Overall, the actuaries projected federal and state governments would be responsible for about 47% of U.S. health spending in 2024, up from the 43% in 2013 (Wall Street Journal, 7/28). Consumers are less likely to use healthcare services if they have to pay more out of pocket, which drives down spending. Increased price transparency and narrow provider networks also are expected to keep healthcare prices in check. The authors noted that this rate of growth is still substantially lower than the 9 percent average rate seen in the three decades before 2008. “But they’re not going to reach levels where they were in the pre-recession time”.
That trend reversed in 2014, when the national healthcare reform law, often called Obamacare, extended insurance to millions of Americans through the expansion of the Medicaid program and new individual insurance plans. About 8.4 million Americans gained coverage under the ACA in 2014, according to CMS. Economic indicators show that that has resulted in higher hospital and ambulatory spending. Spending is projected to grow an average of 5.8 percent annually over the next decade. But the program is projected to have grown by 12 percent in 2014, again boosted by coverage expansion under the health care law.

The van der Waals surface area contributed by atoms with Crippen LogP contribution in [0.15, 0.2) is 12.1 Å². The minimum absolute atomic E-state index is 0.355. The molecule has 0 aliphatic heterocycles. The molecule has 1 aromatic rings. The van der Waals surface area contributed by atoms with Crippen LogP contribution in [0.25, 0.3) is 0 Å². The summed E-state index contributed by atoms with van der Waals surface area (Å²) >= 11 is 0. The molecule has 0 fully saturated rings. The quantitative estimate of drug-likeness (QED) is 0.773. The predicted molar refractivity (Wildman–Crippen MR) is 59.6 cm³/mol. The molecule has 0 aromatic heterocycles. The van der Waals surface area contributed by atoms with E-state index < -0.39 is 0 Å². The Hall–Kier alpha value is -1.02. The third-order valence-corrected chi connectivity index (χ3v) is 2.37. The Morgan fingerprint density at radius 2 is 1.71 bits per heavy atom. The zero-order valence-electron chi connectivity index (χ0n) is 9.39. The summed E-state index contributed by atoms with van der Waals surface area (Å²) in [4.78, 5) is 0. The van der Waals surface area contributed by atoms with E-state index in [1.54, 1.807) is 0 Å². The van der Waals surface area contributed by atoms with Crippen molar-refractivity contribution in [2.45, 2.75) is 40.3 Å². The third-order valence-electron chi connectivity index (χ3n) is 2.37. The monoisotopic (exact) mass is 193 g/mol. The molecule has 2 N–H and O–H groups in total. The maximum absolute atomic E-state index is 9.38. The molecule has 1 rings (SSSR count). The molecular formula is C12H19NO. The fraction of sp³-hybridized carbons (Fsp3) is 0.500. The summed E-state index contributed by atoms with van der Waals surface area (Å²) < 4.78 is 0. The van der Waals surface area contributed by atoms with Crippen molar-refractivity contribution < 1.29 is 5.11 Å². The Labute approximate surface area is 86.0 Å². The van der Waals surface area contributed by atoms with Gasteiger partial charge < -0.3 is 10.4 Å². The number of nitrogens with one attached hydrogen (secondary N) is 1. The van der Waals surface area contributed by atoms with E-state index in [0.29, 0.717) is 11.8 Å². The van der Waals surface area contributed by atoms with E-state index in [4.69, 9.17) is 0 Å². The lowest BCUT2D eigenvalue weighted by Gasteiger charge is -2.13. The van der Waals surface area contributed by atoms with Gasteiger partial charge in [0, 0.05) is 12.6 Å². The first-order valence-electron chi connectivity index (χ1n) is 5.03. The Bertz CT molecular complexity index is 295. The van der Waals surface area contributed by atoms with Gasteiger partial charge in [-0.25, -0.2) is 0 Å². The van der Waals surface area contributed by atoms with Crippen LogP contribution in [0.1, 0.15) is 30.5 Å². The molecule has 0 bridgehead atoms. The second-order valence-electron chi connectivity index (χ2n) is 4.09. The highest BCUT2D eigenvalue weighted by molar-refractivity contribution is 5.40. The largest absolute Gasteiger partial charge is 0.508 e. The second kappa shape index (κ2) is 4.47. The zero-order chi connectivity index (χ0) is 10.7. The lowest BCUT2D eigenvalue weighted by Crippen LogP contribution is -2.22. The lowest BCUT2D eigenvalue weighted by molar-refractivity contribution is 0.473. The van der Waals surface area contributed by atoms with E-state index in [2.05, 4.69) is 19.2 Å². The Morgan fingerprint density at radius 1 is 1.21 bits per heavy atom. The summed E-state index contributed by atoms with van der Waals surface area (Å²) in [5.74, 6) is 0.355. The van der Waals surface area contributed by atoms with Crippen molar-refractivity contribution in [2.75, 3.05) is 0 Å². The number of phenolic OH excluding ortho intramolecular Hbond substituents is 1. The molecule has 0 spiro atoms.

The 5.5 percent rise in medical costs last year – the first time since 2007 that spending jumped by more than 5 percent – was exacerbated by drug costs. For example, leukemia drug Blincyto can cost more than $178,000 a patient.
In addition, the report cited an aging population as another factor driving health spending growth. The final program would cover the costs of doctors’ visits but not the medication. The Oregon Health Insurance Experiment, a randomized controlled experiment in which a group of people were assigned Medicaid and then tracked along with a group who were not, found that the people who got coverage under the experiment used more health care, and that, in general, coverage served as a financial shock absorber. He points out that major economic events, like the stock market’s implosion in 2008, will ultimately be more important in determining whether the country is on a sustainable course. Sommers is a health economist with Harvard’s T.H. Chan School of Public Health and a primary care physician with Brigham and Women’s Hospital in Boston. “It critically depends on how the economy grows” (Herman, Modern Healthcare, 7/28).
Opponents of universal health care say the government has too much control over people’s lives already. Almost 19.1 million enrollees are expected by 2024, according to the report. Baby boomers started becoming eligible for Medicare in droves in 2011. By 2030, Medicare will be serving twice as many people as it did in 2000.
Based on their estimates, health care spending growth will still outpace growth in gross domestic product – rising 1.1 percent faster per year – meaning health spending as a percent of GDP is expected to rise to 19.6 percent by 2024, up from 17.4 percent.